Whether movies and TV shows, music or other types of piracy, most major anti-piracy enforcement groups have a dedicated niche to protect. Dutch anti-piracy group BREIN covers them all.
In a report last summer, BREIN revealed that in addition to taking down more than 460 pirate sites and services, it had 180 Pirate Bay proxies blocked at ISPs, played a part in 338 more shutting down, tackled 23 pirate IPTV sellers, 33 illegal streaming sites and reached settlement agreements with 42 “identified perpetrators”.
This year BREIN is staying busy and in the last few days alone, has reported three more settled cases covering IPTV, Usenet, and comic book pirates.
According to BREIN, “All-in-One-Premium-TV” sold media boxes to the public complete with a subscription to an illegal IPTV service. After identifying the previously anonymous individual behind the sales, BREIN approached the man. He agreed to stop his activities and report his sales to the anti-piracy group.
In common with other cases involving pirate IPTV providers and sellers, BREIN is prepared to take people to court. However, in this instance, the man was prepared to reach a settlement with BREIN. These payments can be quite hefty but due to the man’s “personal circumstances”, BREIN says it “moderated” the settlement amount to a more modest 2,500 euros.
To prevent a return to the same type of business, the man also signed a declaration of abstention with a penalty clause of 500 euros per day for any breaches. Another case being handled by BREIN with a similar clause saw an IPTV seller breach his agreement and by February 2022, had run up penalties of 420,000 euros.
Usenet Piracy ‘Spotter’
When content is uploaded to Usenet (otherwise known as newsgroups), it is not automatically finable by users of regular search engines. This led to the rise of so-called ‘spotters’, users who find material including movies, TV shows, music and eBooks, and post links to various forums and communities.
Spotters can be uploaders of content too and according to BREIN, it has put one such player out of action.
“A man from [Netherlands province] Overijssel was active for years under various aliases as a large-scale uploader on Usenet. The 49-year-old man was a member of several ‘release teams’ that were the first to upload and ‘spot’ unauthorized material, i.e refer to it on indexing sites,” BREIN’s statement reads.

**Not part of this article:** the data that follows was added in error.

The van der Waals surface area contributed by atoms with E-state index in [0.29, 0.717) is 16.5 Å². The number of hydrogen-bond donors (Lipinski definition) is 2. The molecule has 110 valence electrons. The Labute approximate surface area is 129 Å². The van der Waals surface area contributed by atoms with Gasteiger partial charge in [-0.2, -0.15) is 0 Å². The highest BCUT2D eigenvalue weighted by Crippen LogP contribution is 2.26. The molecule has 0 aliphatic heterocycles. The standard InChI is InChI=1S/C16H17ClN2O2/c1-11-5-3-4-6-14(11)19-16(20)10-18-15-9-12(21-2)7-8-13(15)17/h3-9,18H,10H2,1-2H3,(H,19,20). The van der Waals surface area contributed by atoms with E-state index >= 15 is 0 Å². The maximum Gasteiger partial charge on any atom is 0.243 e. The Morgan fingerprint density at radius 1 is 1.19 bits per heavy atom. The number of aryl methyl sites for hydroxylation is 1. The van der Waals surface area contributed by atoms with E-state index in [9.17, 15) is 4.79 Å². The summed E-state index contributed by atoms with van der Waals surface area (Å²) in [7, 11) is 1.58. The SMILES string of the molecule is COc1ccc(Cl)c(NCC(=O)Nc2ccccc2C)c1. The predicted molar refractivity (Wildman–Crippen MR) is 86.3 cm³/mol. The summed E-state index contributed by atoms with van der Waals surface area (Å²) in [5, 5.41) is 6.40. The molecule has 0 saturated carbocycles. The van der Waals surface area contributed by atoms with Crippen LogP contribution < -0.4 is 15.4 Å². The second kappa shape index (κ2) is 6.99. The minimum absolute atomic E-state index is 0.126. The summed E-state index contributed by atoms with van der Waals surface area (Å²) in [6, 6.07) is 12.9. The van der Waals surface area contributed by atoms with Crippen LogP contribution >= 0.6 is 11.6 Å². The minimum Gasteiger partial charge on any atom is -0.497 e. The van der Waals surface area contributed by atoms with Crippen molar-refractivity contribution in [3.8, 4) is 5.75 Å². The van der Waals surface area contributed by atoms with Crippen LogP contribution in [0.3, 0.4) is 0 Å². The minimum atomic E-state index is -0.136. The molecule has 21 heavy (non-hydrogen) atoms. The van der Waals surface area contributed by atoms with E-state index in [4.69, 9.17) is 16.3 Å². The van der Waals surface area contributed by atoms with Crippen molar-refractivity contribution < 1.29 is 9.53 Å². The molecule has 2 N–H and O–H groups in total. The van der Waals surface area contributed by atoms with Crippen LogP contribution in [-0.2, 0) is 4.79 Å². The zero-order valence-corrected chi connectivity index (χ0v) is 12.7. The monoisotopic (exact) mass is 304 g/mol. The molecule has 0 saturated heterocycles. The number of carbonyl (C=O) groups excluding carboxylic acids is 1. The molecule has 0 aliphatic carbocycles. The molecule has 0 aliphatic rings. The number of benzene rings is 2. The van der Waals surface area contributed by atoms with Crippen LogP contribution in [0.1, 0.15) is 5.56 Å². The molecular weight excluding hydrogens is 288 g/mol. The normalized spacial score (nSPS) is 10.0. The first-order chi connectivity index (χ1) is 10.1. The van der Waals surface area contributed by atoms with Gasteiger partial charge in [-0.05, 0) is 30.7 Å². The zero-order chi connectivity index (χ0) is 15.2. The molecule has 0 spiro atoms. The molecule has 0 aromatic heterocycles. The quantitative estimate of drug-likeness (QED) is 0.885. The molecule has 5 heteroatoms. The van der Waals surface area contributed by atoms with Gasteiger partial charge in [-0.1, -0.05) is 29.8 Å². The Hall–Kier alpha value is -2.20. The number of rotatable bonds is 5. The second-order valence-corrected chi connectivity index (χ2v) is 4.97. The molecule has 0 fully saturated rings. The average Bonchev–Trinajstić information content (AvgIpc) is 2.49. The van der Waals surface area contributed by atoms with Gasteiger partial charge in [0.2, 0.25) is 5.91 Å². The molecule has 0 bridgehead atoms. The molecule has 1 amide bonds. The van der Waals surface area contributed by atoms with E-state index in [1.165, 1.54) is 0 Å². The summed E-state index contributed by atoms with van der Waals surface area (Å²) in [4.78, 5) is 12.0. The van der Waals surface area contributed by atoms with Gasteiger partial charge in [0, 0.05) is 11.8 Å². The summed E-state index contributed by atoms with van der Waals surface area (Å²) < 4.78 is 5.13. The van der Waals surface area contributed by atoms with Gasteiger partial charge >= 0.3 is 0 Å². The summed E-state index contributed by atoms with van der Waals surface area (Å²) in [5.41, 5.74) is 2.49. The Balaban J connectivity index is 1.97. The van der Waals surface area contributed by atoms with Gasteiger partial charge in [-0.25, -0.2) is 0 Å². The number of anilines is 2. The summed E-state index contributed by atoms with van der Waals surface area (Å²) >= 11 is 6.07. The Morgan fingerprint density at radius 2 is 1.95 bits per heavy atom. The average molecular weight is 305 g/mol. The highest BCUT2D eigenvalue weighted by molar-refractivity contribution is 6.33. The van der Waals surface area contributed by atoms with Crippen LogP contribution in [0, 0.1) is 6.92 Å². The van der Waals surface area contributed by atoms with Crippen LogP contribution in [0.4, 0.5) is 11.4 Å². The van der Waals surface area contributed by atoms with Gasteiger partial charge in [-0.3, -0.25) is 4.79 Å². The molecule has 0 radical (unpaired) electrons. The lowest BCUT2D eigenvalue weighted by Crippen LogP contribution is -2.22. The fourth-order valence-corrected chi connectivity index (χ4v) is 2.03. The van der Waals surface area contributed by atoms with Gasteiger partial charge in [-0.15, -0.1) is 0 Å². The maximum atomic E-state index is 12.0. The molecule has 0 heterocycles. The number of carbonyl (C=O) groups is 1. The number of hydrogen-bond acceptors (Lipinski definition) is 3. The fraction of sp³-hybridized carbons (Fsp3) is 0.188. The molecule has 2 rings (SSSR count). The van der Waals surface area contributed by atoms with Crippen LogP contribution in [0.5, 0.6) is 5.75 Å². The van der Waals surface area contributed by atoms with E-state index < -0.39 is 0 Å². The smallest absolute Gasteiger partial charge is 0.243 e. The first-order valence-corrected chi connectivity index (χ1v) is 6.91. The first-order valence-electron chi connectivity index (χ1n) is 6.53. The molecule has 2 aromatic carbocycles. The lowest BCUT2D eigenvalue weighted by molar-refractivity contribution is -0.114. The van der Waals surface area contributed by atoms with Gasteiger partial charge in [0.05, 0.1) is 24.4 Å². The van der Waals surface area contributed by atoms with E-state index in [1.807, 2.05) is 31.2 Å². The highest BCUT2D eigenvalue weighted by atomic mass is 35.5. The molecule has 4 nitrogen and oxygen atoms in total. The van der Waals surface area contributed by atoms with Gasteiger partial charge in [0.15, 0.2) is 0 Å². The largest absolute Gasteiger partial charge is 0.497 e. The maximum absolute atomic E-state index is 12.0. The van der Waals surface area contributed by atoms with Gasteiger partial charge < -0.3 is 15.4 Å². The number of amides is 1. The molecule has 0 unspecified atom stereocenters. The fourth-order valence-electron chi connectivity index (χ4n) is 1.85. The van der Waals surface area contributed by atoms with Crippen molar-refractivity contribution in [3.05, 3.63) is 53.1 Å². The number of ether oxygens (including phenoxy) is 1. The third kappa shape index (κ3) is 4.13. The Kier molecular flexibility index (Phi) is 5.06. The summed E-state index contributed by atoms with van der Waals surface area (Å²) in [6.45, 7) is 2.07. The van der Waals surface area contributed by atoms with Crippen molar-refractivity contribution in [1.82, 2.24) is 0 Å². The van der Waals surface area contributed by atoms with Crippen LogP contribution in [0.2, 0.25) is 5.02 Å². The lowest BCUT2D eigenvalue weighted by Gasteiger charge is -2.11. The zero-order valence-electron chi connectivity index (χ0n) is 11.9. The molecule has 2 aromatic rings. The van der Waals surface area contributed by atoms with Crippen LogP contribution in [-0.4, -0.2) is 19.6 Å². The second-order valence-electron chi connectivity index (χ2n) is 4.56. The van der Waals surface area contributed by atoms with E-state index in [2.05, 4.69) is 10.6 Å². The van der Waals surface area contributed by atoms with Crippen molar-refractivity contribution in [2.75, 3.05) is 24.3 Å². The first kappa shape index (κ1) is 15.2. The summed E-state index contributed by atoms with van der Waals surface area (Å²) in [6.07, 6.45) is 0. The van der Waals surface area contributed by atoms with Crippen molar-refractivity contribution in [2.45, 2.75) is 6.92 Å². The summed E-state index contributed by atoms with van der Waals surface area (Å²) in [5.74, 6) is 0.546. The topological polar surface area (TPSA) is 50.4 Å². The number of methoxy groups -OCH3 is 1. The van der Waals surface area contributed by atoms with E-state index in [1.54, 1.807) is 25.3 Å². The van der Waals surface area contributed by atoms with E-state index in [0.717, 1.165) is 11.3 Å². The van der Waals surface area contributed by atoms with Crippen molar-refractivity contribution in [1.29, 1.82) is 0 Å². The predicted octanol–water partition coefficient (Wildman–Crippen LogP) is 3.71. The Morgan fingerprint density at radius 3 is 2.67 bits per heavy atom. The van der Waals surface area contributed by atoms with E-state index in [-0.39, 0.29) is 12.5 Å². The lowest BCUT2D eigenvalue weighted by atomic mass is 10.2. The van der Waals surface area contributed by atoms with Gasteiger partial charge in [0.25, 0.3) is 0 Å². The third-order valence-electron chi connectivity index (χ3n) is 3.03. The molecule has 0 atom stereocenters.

The anti-piracy group says that it took legal action after obtaining the man’s name and address. In the event the man chose to settle rather than fight, paying BREIN 10,000 euros and providing information on other parties involved in the groups. Again, the deal with BREIN includes an abstention agreement with a penalty clause of 2,500 euros per day, to a maximum of 50,000 euros.
As recently reported, BREIN has been applying continuous pressure to Usenet pirates. In 2021, the anti-piracy group took down five Usenet indexing platforms and approached 38 uploaders of content for settlement. Overall, BREIN collected cash payments of $290K from pirates, with settlements presented as an alternative to protracted and expensive legal battles.
BREIN Settled With Comic Book Pirate, Then Went After Successor
At the start of 2021, BREIN launched an investigation in response to various uploads of comics to Usenet that referred to a list on a collector’s website calling for users to fill gaps in the archive. At the time around 128,000 titles were on the list, of which around 77,000 had been digitized.
In the summer of the same year, BREIN reported that it had reached a settlement with an individual “who played a facilitating role” in the unauthorized digitization of comic magazines and books. Following an approach, the man signed a declaration of abstention with a penalty clause.
However, the updating of the archive was apparently taken over by others, with Usenet uploads continuing to reference the collector’s website. As a result, BREIN continued its investigation and managed to identify a second person involved after researching administrators and uploaders in Usenet communities.
BREIN says the individual has now agreed to pay a 5,000 euro settlement with an abstention penalty component of 500 euros per day to a total of 50,000 euros. The anti-piracy group says its investigation will now continue due to it obtaining further information.
From: TF, for the latest news on copyright battles, piracy and more.